U.S. Air Force Staff Sgt. Dwayne Hopkins, a unit deployment manager with 1st Special Operations Logistics Readiness Squadron, stands next to his Camaro SS on Hurlburt Field Fla., Oct. 3, 2012. He is a member of the Airman to Airman Saftey Advisory Council; Hopkins has been briefing a safety message based on the lessons he learned after a motorcycle accident. (U.S. Air Force Photo / Staff Sgt. John Bainter)
U.S. Air Force Staff Sgt. Dwayne Hopkins, an air transportation craftsman from the 1st Special Operations Logistics Readiness Squadron, stands next to his motorcycle on Hurlburt Field, Fla., Oct. 3, 2012. Hopkins? personal protective equipment prevented him from being seriously injured during a motorcycle accident and afforded him the opportunity to tell his story as a member of the Airman to Airman Safety Advisory Council. (U.S. Air Force Photo / Staff Sgt. John Bainter)
by Staff Sgt. John Bainter
1st Special Operations Wing Public Affairs
10/24/2012 - HURLBURT FIELD, Fla. -- One of Hurlburt's own has been spreading the Air Force's safety message. Staff Sgt. Dwayne Hopkins is the Air Force Special Operations Command representative for the Airman-to-Airman Safety Advisory Council also known as A2A, for a two-year term.
As an AFSOC representative, he briefs young Airmen about how personal protective equipment saved his own life during a motorcycle crash.
"The day before my accident, a truck kicked up sand [while riding my motorcycle to work] so I decided to put on my jacket and all my PPE," said Hopkins, the unit deployment manager with 1st Special Operations Logistics Readiness Squadron.
"When the accident happened I didn't get any road rash, I hit head first, tumbled and my body contorted," Hopkins said. "I know without my PPE I would've died because my initial hit was head first."
According to Natalie Eslinger, Air Force Safety Center Representative for the A2A program, A2A was established by the Air Force Chief of Safety as an initiative to increase safety communication efforts with Airmen ages 17-26. The program provides commanders and safety offices with an additional tool to enhance their mishap prevention and reduction programs.
The A2A is composed of 10 Airmen who have experienced a personal safety mishap and were nominated by their commanders. The panel meets four times per year to discuss methods of disseminating their individual safety experiences.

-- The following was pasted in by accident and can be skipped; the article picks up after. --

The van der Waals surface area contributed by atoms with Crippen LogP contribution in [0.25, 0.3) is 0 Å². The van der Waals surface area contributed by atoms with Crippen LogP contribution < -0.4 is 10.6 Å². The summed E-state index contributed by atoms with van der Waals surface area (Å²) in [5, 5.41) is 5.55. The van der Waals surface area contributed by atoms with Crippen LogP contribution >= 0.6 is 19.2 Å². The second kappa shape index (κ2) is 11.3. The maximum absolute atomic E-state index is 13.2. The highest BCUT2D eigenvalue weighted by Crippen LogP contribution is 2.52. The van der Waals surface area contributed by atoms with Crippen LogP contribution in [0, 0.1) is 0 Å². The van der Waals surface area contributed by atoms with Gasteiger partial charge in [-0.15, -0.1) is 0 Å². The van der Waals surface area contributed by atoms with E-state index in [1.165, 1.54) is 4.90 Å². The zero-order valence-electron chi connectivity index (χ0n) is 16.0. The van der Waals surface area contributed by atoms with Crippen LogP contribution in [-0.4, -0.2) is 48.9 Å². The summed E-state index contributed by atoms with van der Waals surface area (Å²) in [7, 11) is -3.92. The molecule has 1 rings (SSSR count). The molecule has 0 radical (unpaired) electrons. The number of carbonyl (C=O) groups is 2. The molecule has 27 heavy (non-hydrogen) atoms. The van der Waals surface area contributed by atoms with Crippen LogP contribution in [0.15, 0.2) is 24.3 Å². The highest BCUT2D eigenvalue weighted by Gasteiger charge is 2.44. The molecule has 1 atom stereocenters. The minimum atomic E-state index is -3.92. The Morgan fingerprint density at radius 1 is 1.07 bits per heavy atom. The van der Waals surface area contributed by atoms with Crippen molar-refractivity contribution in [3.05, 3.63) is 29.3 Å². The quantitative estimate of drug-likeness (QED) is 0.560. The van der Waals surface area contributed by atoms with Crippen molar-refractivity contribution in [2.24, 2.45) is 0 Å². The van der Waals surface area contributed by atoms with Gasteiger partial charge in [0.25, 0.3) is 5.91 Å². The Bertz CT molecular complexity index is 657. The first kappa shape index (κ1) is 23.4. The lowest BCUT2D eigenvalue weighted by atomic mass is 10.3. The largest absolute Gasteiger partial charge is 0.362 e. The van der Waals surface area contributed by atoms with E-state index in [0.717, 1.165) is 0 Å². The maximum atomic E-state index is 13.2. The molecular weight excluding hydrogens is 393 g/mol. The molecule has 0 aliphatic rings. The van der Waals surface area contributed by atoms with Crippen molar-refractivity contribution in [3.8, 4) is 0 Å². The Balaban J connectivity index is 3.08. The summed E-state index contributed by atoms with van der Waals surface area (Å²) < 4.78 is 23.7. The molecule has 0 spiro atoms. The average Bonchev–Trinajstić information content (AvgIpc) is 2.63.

The council demonstrates the safety principles learned through overcoming serious or potentially deadly mishaps, Hopkins explained.
The reason for using peers that have experienced some near fatal or major mishaps is their ability to reach the Airmen on a personal level.
Many Airmen are not going to listen to someone who hasn't actually experienced a mishap and can't relate to them, Hopkins said. On the other hand, somebody that wants to give the message because they went through a traumatic mishap and now want to help others avoid similar accidents from happening may hit closer to home.
The council delivers their safety message by using several mediums to get their message out. Not only do they brief at bases across the Air Force, they also have a long list of safety-related video productions available to help spread the safety message.
Safety videos are available on Youtube and the Air Force Safety Center home page. The videos relate the accounts of A2A members that have overcome several hazardous situations involving motorcycle safety, ladder safety and even flood safety.
Staff Sgt. Hopkins is available to brief the stories of all A2A council members. Safety briefs include motorcycle safety, drinking and driving, texting and driving.
For more information please visit http://www.afsec.af.mil/.